8 February 2018: The 2018 Volatility Flash Crash

There is a lot of speculation about what happened in the stock markets last Monday evening. This Monday had been a rough day during regular trading hours, but not something unusual. Major indices posted solid losses and volatility had gone up considerably, but nothing different from what we had seen many times before in history. Most traders had taken a deep breath, closed their books and went home or out for dinner, hoping for a recovery of stock prices the next day. That is namely what happened most of the time (and, in fact, did happen this time).
So, most traders had left, the major exchanges had closed and only a small group of traders remained active in the caverns of stock trading, concerning themselves with the trading of futures, options and the like. Normally, the trades they make form either the afterburner to the same day’s session or constitute an early prelude to tomorrow’s session. They might give you a hint of what the stock markets will look like tomorrow, but chances are that traders have a completely different mindset after a good night of sleep.
Since this is only a small group of traders that is active, their choices could have a relatively high impact. And during the after-hours, their choices cannot be checked against the prices of ‘real’ stocks, as the major stock exchanges are closed.
And then there is another thing. There is this growing group of traders who do not go home to their families and do not go out to have dinner. In fact, they do not go out for breakfast and lunch either. They never go home. They never sleep. These traders are all part of the same family, the Algo family: computer programs which concern themselves with trading stocks and other financial instruments automatically.
A growing group of analysts think that we witnessed another so-called flash crash last Monday, a repetition of the 2010 flash crash in another appearance. This time it did not concern itself with the stock markets at large, but only with a niche: volatility-related securities. The combination of only a small group of humans present and this huge group of automatic traders who never go to sleep is a likely candidate to be the lethal combination which in fact did not kill something, but blew up volatility to magnitudes which overshadowed previous occasions of rising volatility big time.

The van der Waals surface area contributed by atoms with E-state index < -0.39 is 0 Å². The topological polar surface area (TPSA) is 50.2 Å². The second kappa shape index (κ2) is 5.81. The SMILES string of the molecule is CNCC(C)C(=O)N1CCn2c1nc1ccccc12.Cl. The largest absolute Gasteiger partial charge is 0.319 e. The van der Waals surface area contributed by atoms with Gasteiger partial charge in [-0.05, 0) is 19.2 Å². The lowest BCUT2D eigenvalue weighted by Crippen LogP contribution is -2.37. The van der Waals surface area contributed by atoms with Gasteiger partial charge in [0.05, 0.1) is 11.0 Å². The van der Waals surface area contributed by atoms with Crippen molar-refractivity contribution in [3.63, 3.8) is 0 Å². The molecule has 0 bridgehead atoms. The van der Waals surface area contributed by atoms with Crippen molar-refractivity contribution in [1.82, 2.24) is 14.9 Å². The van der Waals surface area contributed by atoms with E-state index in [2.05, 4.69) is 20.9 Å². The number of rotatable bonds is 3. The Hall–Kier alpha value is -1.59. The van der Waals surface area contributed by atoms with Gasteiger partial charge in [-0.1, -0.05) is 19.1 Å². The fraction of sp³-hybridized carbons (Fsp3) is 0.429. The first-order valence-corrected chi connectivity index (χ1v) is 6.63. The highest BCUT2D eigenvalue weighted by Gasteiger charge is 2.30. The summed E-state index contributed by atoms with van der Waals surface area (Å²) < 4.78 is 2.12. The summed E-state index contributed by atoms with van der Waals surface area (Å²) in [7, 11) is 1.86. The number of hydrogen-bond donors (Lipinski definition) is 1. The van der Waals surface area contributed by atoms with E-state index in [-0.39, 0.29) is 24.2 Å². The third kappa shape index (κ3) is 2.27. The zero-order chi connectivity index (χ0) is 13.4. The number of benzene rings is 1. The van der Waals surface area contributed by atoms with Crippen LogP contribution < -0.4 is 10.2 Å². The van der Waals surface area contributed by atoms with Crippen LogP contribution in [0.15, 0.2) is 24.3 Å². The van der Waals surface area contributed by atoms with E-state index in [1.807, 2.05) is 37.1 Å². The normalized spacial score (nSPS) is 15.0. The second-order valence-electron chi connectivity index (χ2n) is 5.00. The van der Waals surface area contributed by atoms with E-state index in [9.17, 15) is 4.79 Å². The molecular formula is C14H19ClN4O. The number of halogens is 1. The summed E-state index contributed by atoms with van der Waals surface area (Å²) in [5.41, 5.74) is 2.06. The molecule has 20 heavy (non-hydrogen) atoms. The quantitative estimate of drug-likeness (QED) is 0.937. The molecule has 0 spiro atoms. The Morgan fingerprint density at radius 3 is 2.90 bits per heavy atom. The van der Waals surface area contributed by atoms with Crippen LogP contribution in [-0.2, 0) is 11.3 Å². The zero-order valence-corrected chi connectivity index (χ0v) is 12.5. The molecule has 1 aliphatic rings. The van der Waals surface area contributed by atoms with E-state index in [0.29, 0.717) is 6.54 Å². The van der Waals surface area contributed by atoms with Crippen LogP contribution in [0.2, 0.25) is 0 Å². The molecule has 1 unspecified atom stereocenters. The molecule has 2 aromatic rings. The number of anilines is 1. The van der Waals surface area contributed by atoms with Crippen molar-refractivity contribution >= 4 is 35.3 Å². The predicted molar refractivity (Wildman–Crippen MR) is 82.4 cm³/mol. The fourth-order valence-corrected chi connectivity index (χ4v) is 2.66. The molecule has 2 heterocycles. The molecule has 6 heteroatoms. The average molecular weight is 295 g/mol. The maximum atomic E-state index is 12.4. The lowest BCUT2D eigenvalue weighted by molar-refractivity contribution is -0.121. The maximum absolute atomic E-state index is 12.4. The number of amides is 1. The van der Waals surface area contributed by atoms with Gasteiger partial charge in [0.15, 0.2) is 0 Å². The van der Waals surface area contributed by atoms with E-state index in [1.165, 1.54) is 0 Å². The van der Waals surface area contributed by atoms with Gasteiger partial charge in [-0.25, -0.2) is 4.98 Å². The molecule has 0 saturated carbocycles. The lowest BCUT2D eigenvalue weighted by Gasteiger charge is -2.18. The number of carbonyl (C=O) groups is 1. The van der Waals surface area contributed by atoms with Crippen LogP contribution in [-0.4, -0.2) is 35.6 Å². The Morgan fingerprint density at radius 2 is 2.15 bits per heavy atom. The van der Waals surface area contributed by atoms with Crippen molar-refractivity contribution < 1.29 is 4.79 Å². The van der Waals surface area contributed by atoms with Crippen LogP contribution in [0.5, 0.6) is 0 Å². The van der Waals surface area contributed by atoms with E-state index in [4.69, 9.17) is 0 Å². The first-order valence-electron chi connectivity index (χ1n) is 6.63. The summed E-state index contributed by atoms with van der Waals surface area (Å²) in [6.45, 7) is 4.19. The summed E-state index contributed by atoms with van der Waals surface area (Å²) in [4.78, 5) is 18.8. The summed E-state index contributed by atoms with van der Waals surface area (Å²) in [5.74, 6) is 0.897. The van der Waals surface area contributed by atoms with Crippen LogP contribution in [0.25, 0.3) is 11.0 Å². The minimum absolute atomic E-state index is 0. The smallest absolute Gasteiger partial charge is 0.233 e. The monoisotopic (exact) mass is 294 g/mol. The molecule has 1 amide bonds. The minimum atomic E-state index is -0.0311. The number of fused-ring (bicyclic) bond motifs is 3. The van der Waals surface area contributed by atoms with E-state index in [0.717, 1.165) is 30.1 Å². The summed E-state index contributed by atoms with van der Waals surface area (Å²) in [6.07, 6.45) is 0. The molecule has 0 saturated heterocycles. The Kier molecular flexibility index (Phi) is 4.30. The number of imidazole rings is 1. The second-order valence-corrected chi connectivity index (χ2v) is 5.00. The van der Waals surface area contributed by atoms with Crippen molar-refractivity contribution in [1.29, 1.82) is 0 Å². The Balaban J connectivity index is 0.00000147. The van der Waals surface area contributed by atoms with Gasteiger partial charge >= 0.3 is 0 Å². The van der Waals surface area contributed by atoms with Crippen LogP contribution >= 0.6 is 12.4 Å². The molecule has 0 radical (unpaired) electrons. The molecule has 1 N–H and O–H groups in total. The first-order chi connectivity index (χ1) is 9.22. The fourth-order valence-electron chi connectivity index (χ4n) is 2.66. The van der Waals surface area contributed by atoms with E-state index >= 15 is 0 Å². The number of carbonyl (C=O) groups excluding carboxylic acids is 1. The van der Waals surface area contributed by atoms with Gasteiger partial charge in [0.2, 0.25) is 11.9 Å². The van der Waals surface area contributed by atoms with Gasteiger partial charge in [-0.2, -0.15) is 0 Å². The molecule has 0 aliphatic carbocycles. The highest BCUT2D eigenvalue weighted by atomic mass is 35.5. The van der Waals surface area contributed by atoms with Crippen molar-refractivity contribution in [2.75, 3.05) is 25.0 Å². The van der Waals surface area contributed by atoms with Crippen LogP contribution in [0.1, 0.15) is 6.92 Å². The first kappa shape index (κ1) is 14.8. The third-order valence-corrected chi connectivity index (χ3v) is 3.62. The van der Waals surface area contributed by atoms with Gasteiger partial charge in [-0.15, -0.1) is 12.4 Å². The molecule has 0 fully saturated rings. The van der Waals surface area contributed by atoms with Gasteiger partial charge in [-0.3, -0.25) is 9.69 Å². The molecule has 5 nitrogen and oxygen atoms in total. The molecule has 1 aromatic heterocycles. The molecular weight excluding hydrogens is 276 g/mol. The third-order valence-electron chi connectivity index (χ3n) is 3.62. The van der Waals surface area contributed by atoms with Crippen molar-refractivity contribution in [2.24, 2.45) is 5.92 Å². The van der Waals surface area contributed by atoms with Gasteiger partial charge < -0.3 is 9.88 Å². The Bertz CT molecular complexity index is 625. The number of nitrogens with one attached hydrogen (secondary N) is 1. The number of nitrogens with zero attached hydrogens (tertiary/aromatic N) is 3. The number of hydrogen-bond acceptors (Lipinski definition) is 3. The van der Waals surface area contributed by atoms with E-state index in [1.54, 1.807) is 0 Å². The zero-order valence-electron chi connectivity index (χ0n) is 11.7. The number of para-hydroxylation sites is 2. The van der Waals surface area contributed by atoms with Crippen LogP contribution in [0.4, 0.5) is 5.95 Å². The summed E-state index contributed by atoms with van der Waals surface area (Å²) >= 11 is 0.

Because the number of causalities of this new flash crash was low and major stock indices were not affected directly (and recovered to a large degree the next day), most traders will pass over the events of last Monday evening in silence. But it is more likely that we have witnessed the dying of a canary in the coalmine that evening. This flash crash only struck a small number of securities in the markets, among which XIV ETNs. The next flash crash will set all markets on fire.

white-chapel-logo-smallThe movement of markets is hardly relevant to the value of XIV ETNs. All major US indices recorded small or moderate gains yesterday. But XIV ETNs are left to their own devices. The outlook of the termination of these ETNs make its valuation very difficult. Their value ranged (roughly) between $6 and $7 yesterday. They closed with a solid loss. ‘Whatever you can get for it’ seems to be the mechanism that is determining their price.
Danny Daredevil, Adventurous Anny, Solid Suzy and Lazy Larry are basically cannon fodder. Their RSS’s range from -94% to -90%.
None of our models gave a trading signal at the end of yesterday’s session.

Model Holds Start date

RSS

YTD

QTD

AAR

Danny Daredevil XIV 1 January 2016

-94.42%

-94.53%

-94.53%

-75%

Adventurous Anny XIV 6 March 2017

-94.04%

-95.15%

-95.15%

-95%

Solid Suzy XIV 6 March 2017

-90.66%

-95.37%

-95.37%

-92%

Lazy Larry
XIV 6 March 2017

-90.66%

-95.37%

-95.37%

-92%

RSS = Return Since Start | YTD = Year-To-Date | QTD = Quarter-To-Date | AAR = Average Annual Return


The Chapel Family – Episode 20